Summertime, seated on the patio at sundown, one is quickly taken in by the broad expanse of landscape; the majestic carpeting of fairways flanked by stately trees with emerald greens guarded by vivid white sand traps. In our state of serenity the beauty leads us to believe Nature was a golfer, for no one could model this part of Whitemarsh Valley.
Our history takes us to when William Penn granted land ownership in the late 1600's, a defining moment in American history which involved the area called White Marsh, so named due to the morning whitish aura, the mists arising from the many springs and meandering Wissahickon Creek. In 1777, General George Washington personally selected this suburban Philadelphia territory as a strategic campsite for the Continental Army.
The original clubhouse, whose stone was dated 1769, had a strong link with history; it served as headquarters of General "Mad Anthony" Wayne during the Revolutionary War and the Battle of Germantown. General Marquis de Lafayette also stayed here. Progress forced the replacement of the original clubhouse, rebuilt 200 years later in 1969. A major renovation then took place in the year 2000 to change the facade and better compliment our beautiful surroundings.
George C. Thomas purchased much of the land in 1892, later presenting it to his son George C. Thomas, Jr. At the time it was called "Bloomfield Farm". George C. Thomas Jr. was instrumental in designing the original golf course, later moving to California to become a renowned botanist and golf architect. On April 6, 1908, the charter of the Whitemarsh Valley Country Club was granted with the sale of land and the dedication of George C. Thomas Jr. who worked diligently to ensure the club's success.
The Club had its share of major tournaments, starting in 1918 when Whitemarsh held its first major national tournament, the All-American Open, won by Jock Hutchinson. The tournament was a substitute for the National Open, which had been suspended due to World War I. In subsequent years Whitemarsh held the Women's National Amateur Championship in 1933, won by Virginia Van Wie; a men's pro tournament called the True Temper in 1934: and the Women's National in 1936 featuring the famed Babe Didrickson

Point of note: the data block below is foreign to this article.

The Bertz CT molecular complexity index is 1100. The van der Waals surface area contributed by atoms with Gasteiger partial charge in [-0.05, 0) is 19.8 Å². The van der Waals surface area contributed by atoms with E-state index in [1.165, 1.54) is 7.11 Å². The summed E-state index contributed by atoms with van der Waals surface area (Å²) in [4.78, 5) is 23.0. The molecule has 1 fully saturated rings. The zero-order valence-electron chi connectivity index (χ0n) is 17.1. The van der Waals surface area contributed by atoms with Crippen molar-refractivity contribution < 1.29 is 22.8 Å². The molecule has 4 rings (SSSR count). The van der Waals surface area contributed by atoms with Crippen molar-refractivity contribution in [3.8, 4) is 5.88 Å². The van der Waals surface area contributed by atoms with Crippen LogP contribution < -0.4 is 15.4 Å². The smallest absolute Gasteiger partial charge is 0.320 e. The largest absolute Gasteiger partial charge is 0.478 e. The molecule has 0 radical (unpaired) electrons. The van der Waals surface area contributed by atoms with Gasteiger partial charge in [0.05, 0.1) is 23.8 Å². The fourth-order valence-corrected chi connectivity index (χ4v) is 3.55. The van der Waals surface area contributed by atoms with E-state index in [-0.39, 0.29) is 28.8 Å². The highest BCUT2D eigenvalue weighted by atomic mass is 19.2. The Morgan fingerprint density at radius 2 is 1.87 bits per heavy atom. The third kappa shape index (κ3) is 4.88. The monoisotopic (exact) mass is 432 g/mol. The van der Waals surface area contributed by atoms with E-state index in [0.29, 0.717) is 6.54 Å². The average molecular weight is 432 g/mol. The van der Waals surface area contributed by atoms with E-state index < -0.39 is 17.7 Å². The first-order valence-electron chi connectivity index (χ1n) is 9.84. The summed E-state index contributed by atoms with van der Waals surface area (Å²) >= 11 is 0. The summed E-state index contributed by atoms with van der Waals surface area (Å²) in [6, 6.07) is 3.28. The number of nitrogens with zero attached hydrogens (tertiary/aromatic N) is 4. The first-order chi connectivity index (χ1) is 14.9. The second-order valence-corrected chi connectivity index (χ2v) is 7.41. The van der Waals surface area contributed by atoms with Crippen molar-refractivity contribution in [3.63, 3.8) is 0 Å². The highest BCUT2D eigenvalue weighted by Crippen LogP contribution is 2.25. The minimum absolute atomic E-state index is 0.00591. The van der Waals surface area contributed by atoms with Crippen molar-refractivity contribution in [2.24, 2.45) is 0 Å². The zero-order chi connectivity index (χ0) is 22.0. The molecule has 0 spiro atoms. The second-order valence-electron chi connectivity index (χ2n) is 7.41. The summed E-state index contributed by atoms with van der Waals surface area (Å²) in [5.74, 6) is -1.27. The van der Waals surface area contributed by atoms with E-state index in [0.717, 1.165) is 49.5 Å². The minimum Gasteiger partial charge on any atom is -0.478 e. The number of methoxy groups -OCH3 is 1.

The Inquirer Tournament for touring pros was held in 1947 and 1948, won by Johnny Palmer and Joe Kirkwood respectively. During the 1948 tournament, Light Horse Harry Cooper set a course record by shooting a 30 on the back nine. In 1949, the USGA rated Whitemarsh the 3rd most challenging course, behind only Pine Valley and Merion.
Patty Berg won the Women's Western Open here in 1951. Two years later Louise Suggs won the Women's National Weathervane tournament. A notable club champion is Mrs. Annette Kane winning many championships along with the first club team championship in 1972.
From 1963 to 1980 a new tournament on the pro tour called the Whitemarsh Open, later the Philadelphia Classic and finally the IVB Golf Classic, started with Arnold Palmer being the first winner. Jack Nicklaus won in '64, '65 and '78. Nicklaus won his largest purse to date with $24,000. Tom Kite won his first PGA Tour event here in 1976, and he along with Gary Player, each shot a course record 63 during the Pro-Am session. The Champion's Cup for this event with a list of winners is on display in our Grille Room.
Whitemarsh has a history rich in heritage. With a membership that is sensitive to family oriented activities whether at the pool, on the golf course, or with fine dining; it's all here - welcome to Whitemarsh Valley Country Club!
Respectively submitted by: P. Giordano and R. McCuen